Centred in a 2km-wide peninsula near Cattle Point in our spectacular Coorong lay seemingly millions of cockle shells across drifting sands; evidence of camp sites set by Ngarrindjeri people hundreds of years ago.
Collectively, it is a historical trace of 19 different clans or groups defined or connected by different languages, living from the tip of the Fleurieu Peninsula to Kingston in the South East, and up the Murray River as far as Murray Bridge.
The landscape presents a brilliant, perhaps overwhelming reminder of where we have come from as a nation. With Australia celebrating its Heritage Week from April 12-20, the true beginnings cannot be ignored, and a reminder is daily – on a $50 note bearing an image of a man who was a writer, scientist and in 1909 invented the first shearing clippers which changed the wool industry throughout the world.
He is David Unaipon (1872-1967), a proud, richly-talented Ngarrindjeri man born at Australia’s first-ever Aboriginal settlement camp at Point McLeay, now Raukkan, near Tailem Bend.
Our indelible bond with the Ngarrindjeri people became more obvious several weeks ago during a simple ceremony in the chamber room of the Alexandrina Council to unveil the Letters Patent document, which was authorised by King William IV in 1836.
It may not seem a significant occasion – it failed to draw attendance of other media – but this original document, which will be publicly displayed at the council, is perhaps more emotionally powerful than the general trumpeting we are likely to experience during Australia’s Heritage Week.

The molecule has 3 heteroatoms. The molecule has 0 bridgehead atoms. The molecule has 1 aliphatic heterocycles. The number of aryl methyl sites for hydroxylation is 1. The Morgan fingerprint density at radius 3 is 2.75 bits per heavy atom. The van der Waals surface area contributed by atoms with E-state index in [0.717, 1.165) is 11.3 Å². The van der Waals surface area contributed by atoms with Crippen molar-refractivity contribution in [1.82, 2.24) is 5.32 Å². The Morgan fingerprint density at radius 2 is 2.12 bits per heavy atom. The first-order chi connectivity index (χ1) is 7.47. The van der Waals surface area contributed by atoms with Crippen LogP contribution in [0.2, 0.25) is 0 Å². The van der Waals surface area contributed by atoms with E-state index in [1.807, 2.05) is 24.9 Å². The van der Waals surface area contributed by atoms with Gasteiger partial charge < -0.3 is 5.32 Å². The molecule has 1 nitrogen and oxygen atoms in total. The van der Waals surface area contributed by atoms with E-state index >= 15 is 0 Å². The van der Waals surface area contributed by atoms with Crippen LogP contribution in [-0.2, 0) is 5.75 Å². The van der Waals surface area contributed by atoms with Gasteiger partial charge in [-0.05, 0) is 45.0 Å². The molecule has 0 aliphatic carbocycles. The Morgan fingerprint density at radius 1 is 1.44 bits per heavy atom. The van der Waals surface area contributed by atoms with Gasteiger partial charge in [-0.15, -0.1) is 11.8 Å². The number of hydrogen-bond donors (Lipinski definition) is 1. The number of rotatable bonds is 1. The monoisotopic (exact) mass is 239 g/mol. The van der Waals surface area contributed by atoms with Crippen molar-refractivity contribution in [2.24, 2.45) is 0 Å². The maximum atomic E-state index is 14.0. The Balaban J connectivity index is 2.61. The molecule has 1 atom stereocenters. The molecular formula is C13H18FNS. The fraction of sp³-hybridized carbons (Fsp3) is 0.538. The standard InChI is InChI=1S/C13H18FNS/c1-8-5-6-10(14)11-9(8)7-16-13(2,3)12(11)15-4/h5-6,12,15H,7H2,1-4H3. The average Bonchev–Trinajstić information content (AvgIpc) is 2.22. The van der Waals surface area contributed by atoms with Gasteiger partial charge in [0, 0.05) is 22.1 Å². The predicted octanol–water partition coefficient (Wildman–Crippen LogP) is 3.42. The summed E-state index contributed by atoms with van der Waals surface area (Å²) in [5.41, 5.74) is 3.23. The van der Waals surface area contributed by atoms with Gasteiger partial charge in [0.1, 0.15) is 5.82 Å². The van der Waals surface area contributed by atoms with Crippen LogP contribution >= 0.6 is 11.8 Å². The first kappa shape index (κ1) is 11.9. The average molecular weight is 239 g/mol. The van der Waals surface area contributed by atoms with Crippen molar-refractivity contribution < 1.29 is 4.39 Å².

The Letters Patent document established the conditions and defined the boundaries for South Australia. They also ensured the rights of ‘any Aboriginal Natives’ or their descendants to land they ‘now actually occupied or enjoyed’.
No one pushed harder for this Letters Patent document to be embraced by all South Australians than another remarkable Ngarrindjeri elder Tom Trevorrow, who sadly passed away last year aged 58, and Mayor Kym McHugh, who unlike some state politicians and other local government organisations identified its relevance in the harmony process.
Among those representing the Ngarrindjeri people at this unveiling ceremony were elder Darrell Sumner, Prof Daryle Rigney, Dean of Indigenous Engagement at Flinders University, Tom’s widow, Ellen, and his sister, Alice. According to Ellen, the ceremony was a reflection of how our different cultures had worked closely and learned along our incredibly challenging personal heritage trail.
Ellen, 59, and Tom had seven children, 15 grandchildren, and three great grandchildren. She was raised by her grandmother, and after living in the fringe Aboriginal camps moved to the Coorong. “I married a Coorong bloke, and I have lived there ever since,” Ellen said. “The Coorong is a special place… the river, the ocean, lakes.”
And, with glee in her eyes, Ellen spoke of her treasured moments as a child sitting at these camp sites covered in cockle shells at Cattle Point.
“I am a basket weaver and my grandmother sat there and did a lot of that around us,” Ellen recalled. “It was a survival style of life.